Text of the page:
The first challenge was how to paint the castle. Normally, I finish the whole structure and then just paint it. However, with this, I knew I would not be able to paint the walls and windows of the walls facing the courtyard as the space was too cramped. So I decided to built it in three pieces, paint them separately and then glue them together. Before painting, I coated them with filler to give them a plaster-like structure.

I then assembled the painted pieces and touched up any gaps with filler.

The next challenge was the roof. The polygonal layout makes it rather difficult to calculate the shape of the roof segments, which I usually do. So I just played it by ear and fitted them with a process of measuring and trial and error. I used 1mm thick sheets of the cardboard for this. This was easier than I thought and in the end I think it looks quite ok.

The final challenge was tiling the roof. As I do most of the time, I used tiny rectangles of cardboard and applied them piece for piece. I like the effect it gives more than that of the readily-available roofing material, which is also incredibly expensive. However, roof tiling in this way is a lengthy and mind-numbing process that can’t be done in one go, so it took me a week or so to finish it.

The last and more enjoyable step was modelling the base with the moat. I used 3mm thick plywood for the base, which incidentally led to a couple of funny (in hindsight) moments when I put the whole thing (base with castle glued on) on my commode and realised that the base had warped badly! Panicking, I asked my mates Sigur and Virago what to do and we discussed all kinds of tricks to straighten the plywood. However, when I had organised some screw clamps and proceeded to clamp the structure to my gaming table, I realised that magically, the warping had gone. Turns out the the surface of my commode is uneven…!

Anyway, I built up the outer banks of the moat with foamboard and filler and proceeded to painting the base. Originally, I wanted to use water effect for the moat, but then I thought that it would add height and make it look too flat in relation to the banks, so I just applied several layers of gloss varnish. (Also, I’m a bit afraid of water effects since I had some large cracks in a swamp I made, ruining the whole effect).

So, this is it: Schloss Sachsengang ready for gaming! Apart from the Hanslgrund scenario, I also want to use in for a fictional campaign I’m preparing at the moment. But more on this some other time.

Blindenmarkt 1809 – A Sharp Practice AAR

At the beginning of May 1809, FML Hiller’s Corps was cut off from the main Austrian army and in full retreat South of the Danube. While a very costly rear-guard action at Ebelsberg had slowed the French advance, the respite was only temporarily. On May 6, Général de Brigade Colbert advanced his forces along the river Ybbs when he came across a small Austrian rearguard detachment consisting of Erzherzog Karl Uhlans under the command of Major Ludwig von Wilgenheim, accompanied by soldiers from the Grenz-Infanterieregiment Nr. 8 (Gradiskaner) under Hauptmann Basil Ivanovich von Kolinensieg. Wilgenheim, who did not realise the size of the French force, wanted to set a trap for the French and lure them through the streets of the village of Blindenmarkt. The French attacked with a voltigeur battalion, amalgamated from voltigeur companies of several regiments, and two regiments of Chasseurs à Cheval, the 7th and the 20th. Instead of charging through the streets, though, the French deployed the voltigeurs to the North of the village and drove away the Grenzer. Wilgenheim made a desperate charge against the French cavalry but was repulsed. The Uhlans took heavy casualties, but the infantry could, thanks to good leadership, retreat and escape pretty much intact.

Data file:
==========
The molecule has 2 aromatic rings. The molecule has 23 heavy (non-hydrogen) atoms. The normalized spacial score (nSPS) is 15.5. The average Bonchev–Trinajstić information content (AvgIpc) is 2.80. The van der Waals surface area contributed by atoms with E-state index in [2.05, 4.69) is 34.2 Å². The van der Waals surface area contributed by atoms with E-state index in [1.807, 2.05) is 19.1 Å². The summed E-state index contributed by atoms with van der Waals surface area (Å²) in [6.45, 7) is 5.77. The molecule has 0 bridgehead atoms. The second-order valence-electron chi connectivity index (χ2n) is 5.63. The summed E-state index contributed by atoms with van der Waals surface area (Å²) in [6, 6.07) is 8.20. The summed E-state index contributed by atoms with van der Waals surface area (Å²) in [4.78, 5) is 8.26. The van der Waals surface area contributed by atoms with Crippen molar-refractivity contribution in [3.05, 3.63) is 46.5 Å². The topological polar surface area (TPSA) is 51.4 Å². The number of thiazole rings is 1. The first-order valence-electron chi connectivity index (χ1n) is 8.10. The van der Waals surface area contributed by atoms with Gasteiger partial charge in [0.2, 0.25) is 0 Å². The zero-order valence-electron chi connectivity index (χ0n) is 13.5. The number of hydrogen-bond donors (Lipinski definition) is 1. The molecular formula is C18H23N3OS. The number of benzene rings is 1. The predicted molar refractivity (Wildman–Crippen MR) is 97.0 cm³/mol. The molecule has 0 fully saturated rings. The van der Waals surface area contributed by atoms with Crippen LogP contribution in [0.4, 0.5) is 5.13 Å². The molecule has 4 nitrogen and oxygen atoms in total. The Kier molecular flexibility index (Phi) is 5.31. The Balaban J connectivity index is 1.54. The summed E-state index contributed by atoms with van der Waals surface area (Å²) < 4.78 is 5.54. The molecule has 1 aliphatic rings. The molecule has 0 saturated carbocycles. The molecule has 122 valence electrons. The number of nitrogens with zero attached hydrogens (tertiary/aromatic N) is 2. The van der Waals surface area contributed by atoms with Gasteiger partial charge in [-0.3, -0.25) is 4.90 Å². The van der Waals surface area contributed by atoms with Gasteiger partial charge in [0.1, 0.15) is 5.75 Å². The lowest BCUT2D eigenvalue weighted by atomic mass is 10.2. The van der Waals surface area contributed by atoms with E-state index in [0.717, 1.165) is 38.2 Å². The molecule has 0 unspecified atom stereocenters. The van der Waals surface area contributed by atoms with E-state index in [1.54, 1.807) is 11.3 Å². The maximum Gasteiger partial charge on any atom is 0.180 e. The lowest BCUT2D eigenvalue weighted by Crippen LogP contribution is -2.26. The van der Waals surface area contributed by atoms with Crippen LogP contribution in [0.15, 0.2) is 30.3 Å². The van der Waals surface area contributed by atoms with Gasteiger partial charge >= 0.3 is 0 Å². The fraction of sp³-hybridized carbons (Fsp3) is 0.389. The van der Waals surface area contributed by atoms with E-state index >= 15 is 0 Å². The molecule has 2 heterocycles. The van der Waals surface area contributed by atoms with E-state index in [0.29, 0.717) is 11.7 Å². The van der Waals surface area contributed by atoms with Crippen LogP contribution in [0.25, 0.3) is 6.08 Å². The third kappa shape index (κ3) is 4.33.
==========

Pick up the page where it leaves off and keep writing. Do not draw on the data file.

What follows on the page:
Map of the action from the Austrian general staff history Krieg 1809 (vol. III).

Although a bit on the large side for Sharp Practice, I thought that his affair would make for an interesting scenario. I decided to make Blindenmarkt the main tactical problem – both sides would have to decided if, when and how many forces they would commit to the narrow street of the village. I also completely left out the area South of the village – although this was the site of Wilgenheim’s charge, it would not fit unto a normal-sized table and I thought that the most interesting features of the skirmish, namely the town and the wooded hill, would suffice to give at least an approximate impression of the tactical challenges facing the opposing commanders.

I played against Sigur, who voiced a preference to play the Austrians, so I took the French. The French had a numerical advantage, with one group of infantry and one group of cavalry more than their opponents.

Sigur started out cautiously, but of course as the defender, he could afford it. I had to commit, so I deployed my cavalry to my left, intending to head across the fields and threaten his flank. Two groups would cover the village and, if opportunity presented itself, move in. Three groups would support the cavalry, while the skirmishers would advance in the center, ready to support either flank. So far, so good.

Sigur deployed all of his line units on the wooded hill, moving to his right to check my advance across the fields. The hill was a strong defensive position – the woods would give him cover from shooting, and the slope would give him an uphill advantage in melee. My cavalry had some difficulties crossing the ditch, and as soon as the first group was over, it came under fire from Grenzer skirmishers, whom Sigur had also deployed in the woods. This was bad for my cavalry, especially since the first shots killed their Leader!